David Cameron announces Green Levy Reform
The government plans to roll back the largest so-called green levy in an attempt to cut energy bills. It sets out how a scheme that forces energy companies to give free insulation to low income households will be reformed by law next year.
ECO scheme costs firms £1.3bn a year and adds about £50 to every bill.
- Reveals that the government plans to reduce the Energy Companies Obligation's (ECO) key energy efficiency target by 30%
- ECO will be extended for another two years until March 2017
- Carbon Emissions Obligation Reduction target – known as CERO – will be reduced by 30%.
This has been reported as a saving energy firms not having to install so much expensive solid wall insulation in hard-to-treat homes.Instead, they will be given greater freedom to install cheaper cavity wall and loft insulation in easy-to-treat homes.As a result only 100,000 solid wall insulations will have to be made over the next four years, about 25,000 per year.That amounts to a massive reduction – there were 80,000 solid wall insulation installations in 2012 alone.
Effects of the Reform
Building groups said this would severely damage the green energy industry and mean thousands of people will lose their jobs in coming weeks. It also means much less free insulation for fuel poor households, half of whom live in solid wall properties.Diluting the target also means that the government will be doing much less to reduce carbon emissions. If there is no action to compensate for this by cutting carbon elsewhere, this would amount to a huge concession by Liberal Democrats.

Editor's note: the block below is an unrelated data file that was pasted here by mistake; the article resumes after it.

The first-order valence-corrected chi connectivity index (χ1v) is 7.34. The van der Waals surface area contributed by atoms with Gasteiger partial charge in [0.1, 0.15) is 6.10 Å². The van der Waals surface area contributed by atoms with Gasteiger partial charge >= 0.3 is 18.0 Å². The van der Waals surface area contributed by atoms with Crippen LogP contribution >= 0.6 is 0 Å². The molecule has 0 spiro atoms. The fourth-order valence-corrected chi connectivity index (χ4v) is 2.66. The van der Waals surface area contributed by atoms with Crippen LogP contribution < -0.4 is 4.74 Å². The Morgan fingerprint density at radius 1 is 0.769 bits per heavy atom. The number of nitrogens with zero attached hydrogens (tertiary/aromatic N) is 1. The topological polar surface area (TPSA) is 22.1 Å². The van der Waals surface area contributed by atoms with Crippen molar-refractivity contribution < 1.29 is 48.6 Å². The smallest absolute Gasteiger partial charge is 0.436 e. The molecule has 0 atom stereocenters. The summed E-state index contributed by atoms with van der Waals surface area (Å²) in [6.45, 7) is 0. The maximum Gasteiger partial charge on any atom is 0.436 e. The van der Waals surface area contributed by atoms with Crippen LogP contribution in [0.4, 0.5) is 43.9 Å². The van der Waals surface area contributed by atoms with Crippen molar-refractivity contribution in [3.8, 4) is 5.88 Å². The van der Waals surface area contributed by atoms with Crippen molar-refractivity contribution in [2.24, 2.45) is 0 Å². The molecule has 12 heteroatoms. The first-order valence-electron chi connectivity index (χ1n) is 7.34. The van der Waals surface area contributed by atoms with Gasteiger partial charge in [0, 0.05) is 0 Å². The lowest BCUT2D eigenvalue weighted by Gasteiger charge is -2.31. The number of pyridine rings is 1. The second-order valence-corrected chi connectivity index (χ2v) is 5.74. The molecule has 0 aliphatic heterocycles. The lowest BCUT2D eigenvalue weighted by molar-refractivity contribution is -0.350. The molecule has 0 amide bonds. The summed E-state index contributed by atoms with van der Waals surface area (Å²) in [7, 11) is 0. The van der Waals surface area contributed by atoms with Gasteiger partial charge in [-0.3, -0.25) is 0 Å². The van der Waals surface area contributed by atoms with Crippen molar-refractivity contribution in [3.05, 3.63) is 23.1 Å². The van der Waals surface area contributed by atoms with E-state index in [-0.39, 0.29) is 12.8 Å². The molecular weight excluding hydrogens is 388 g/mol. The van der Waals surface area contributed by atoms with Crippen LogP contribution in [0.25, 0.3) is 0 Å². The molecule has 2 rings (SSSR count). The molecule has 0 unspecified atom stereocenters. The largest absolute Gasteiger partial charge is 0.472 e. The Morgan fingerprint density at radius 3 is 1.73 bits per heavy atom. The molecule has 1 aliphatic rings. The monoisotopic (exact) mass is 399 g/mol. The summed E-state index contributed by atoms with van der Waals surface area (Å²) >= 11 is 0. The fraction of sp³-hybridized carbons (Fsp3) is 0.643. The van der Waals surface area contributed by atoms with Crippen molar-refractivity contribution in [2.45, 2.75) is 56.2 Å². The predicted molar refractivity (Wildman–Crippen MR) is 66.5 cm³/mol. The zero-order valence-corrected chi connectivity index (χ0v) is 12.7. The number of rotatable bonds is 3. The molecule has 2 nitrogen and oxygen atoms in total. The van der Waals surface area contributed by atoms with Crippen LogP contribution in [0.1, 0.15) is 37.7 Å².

The Green Levy letter says: "The government intends to make changes to the ECO order with a view to extending the period over which the obligation will run and reducing the expected cost of compliance. The government will consult on detailed proposals shortly and will subsequently look to introduce the necessary legislation as soon as possible.
Paul King, chief executive of the UK Green Building Council, said ECO is the lifeblood of the insulation industry and cuts to it will result in huge job losses and condemn hundreds of thousands of families to unaffordable energy bills, yet government appears to be in the pocket of some of the energy companies when it comes to deciding its fate.
This Reform comes as the government denied that it has asked for a commitment from energy firms not to raise prices until 2015.On Thursday, energy industry sources, including one of the energy suppliers told the BBC it had been asked to hold down prices so long as there was no significant move in global wholesale energy prices.